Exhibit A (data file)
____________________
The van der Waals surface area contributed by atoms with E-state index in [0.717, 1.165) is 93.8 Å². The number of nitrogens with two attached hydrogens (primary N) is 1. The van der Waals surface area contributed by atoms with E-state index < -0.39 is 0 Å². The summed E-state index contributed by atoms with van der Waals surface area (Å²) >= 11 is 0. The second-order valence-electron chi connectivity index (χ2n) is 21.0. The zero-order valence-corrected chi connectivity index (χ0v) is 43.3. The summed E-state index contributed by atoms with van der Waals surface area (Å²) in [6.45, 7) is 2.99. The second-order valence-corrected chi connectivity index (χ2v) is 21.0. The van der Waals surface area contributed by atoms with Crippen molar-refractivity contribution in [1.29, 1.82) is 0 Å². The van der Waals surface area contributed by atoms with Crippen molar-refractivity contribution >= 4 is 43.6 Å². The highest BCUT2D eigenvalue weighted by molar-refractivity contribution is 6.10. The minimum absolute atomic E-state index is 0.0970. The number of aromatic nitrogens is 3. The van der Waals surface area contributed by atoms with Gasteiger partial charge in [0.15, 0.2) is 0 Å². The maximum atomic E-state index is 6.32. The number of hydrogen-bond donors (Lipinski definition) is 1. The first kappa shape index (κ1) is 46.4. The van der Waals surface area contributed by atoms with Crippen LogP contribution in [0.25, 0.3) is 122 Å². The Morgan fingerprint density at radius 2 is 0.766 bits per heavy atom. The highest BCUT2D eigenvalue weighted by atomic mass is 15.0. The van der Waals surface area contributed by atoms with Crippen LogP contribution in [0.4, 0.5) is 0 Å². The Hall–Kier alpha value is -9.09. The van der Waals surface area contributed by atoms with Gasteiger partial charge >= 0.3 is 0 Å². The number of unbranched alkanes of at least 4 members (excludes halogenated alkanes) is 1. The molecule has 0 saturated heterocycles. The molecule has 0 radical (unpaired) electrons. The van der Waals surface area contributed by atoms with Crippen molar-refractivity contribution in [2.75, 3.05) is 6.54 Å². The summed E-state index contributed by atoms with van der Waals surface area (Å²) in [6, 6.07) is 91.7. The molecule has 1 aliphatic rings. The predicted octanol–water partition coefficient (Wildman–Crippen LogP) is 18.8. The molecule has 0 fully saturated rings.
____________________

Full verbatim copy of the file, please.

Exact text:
The van der Waals surface area contributed by atoms with E-state index in [0.717, 1.165) is 93.8 Å². The number of nitrogens with two attached hydrogens (primary N) is 1. The van der Waals surface area contributed by atoms with E-state index < -0.39 is 0 Å². The summed E-state index contributed by atoms with van der Waals surface area (Å²) >= 11 is 0. The second-order valence-electron chi connectivity index (χ2n) is 21.0. The zero-order valence-corrected chi connectivity index (χ0v) is 43.3. The summed E-state index contributed by atoms with van der Waals surface area (Å²) in [6.45, 7) is 2.99. The second-order valence-corrected chi connectivity index (χ2v) is 21.0. The van der Waals surface area contributed by atoms with Crippen molar-refractivity contribution in [1.29, 1.82) is 0 Å². The van der Waals surface area contributed by atoms with Crippen molar-refractivity contribution >= 4 is 43.6 Å². The highest BCUT2D eigenvalue weighted by molar-refractivity contribution is 6.10. The minimum absolute atomic E-state index is 0.0970. The number of aromatic nitrogens is 3. The van der Waals surface area contributed by atoms with Gasteiger partial charge in [0.15, 0.2) is 0 Å². The maximum atomic E-state index is 6.32. The number of hydrogen-bond donors (Lipinski definition) is 1. The first kappa shape index (κ1) is 46.4. The van der Waals surface area contributed by atoms with Crippen LogP contribution in [0.25, 0.3) is 122 Å². The Morgan fingerprint density at radius 2 is 0.766 bits per heavy atom. The highest BCUT2D eigenvalue weighted by atomic mass is 15.0. The van der Waals surface area contributed by atoms with Crippen LogP contribution in [0.4, 0.5) is 0 Å². The Hall–Kier alpha value is -9.09. The van der Waals surface area contributed by atoms with Gasteiger partial charge >= 0.3 is 0 Å². The number of unbranched alkanes of at least 4 members (excludes halogenated alkanes) is 1. The molecule has 0 saturated heterocycles. The molecule has 0 radical (unpaired) electrons. The van der Waals surface area contributed by atoms with Crippen molar-refractivity contribution in [2.75, 3.05) is 6.54 Å². The summed E-state index contributed by atoms with van der Waals surface area (Å²) in [6, 6.07) is 91.7. The molecule has 1 aliphatic rings. The predicted octanol–water partition coefficient (Wildman–Crippen LogP) is 18.8. The molecule has 0 fully saturated rings.